Using Models to Persuade
We present a framework for analyzing “model persuasion.” Persuaders influence receivers’ beliefs by proposing models (likelihood functions) that specify how to organize past data (e.g., on investment performance) to make predictions (e.g., about future returns). Receivers are assumed to find models more compelling when they better explain the data, fixing receivers’ prior beliefs over states of the world. Model persuaders face a key tradeoff: models that better fit the data given receivers’ prior beliefs induce less movement in receivers’ beliefs. This tradeoff means that a receiver exposed to the true model can be most misled by persuasion when that model fits poorly—for instance when there is a lot of data that exhibits randomness. In such cases, a wrong model often wins because it provides a better fit. Similarly, competition between persuaders tends to neutralize the data because it pushes towards models that provide overly good fits and therefore do not move receivers’ beliefs much. The fit-movement tradeoff depends on receiver characteristics, so with multiple receivers a persuader is more effective when he can send tailored, private messages. We illustrate with examples from finance, business, politics, and law.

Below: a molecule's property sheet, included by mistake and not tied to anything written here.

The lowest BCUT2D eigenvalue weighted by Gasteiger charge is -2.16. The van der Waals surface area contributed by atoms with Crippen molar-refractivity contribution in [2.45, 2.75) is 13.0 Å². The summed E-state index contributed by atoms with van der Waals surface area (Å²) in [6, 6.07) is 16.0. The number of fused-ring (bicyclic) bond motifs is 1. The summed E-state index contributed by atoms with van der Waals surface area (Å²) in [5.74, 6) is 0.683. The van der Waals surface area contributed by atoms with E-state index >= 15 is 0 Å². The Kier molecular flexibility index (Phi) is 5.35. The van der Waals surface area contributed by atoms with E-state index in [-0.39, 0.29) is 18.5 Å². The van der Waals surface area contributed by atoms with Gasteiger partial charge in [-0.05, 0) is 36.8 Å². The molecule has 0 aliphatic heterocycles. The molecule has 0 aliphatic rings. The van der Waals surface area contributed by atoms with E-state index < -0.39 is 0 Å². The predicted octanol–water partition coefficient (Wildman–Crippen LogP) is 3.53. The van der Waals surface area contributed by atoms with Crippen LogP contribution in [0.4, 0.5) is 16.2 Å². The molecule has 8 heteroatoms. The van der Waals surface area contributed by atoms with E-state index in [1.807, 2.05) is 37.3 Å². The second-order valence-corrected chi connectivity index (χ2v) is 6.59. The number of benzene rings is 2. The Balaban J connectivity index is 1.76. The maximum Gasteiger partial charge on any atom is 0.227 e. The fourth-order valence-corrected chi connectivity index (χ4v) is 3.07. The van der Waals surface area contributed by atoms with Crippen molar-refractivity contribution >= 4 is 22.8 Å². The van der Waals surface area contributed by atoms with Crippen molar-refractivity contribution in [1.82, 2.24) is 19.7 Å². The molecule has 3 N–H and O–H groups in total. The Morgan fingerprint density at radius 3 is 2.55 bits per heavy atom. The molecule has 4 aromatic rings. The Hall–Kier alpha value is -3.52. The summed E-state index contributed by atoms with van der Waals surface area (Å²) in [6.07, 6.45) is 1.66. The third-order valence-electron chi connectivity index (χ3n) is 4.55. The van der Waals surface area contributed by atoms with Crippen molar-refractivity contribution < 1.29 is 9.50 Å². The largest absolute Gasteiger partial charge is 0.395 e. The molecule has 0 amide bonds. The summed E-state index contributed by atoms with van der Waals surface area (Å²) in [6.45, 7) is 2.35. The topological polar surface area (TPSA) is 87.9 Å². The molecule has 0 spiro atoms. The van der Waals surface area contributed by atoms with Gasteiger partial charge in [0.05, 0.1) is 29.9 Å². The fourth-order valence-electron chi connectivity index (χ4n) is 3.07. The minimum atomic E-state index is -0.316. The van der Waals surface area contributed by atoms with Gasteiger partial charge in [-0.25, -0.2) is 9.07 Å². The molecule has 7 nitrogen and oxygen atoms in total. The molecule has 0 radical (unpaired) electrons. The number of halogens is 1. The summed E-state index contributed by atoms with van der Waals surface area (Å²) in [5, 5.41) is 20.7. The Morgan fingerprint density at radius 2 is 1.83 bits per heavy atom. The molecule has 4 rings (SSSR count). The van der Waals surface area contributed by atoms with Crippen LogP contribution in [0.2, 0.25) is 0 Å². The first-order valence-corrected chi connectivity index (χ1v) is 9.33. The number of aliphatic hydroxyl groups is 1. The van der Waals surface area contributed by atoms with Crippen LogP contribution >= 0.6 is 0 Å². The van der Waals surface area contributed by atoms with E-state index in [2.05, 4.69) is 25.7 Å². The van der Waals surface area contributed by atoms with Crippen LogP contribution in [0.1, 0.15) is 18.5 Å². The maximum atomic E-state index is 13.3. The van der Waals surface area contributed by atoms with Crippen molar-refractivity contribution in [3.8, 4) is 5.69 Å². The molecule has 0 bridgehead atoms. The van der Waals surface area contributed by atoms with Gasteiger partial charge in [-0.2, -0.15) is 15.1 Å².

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Document Object Identifier (DOI): 10.3386/w26109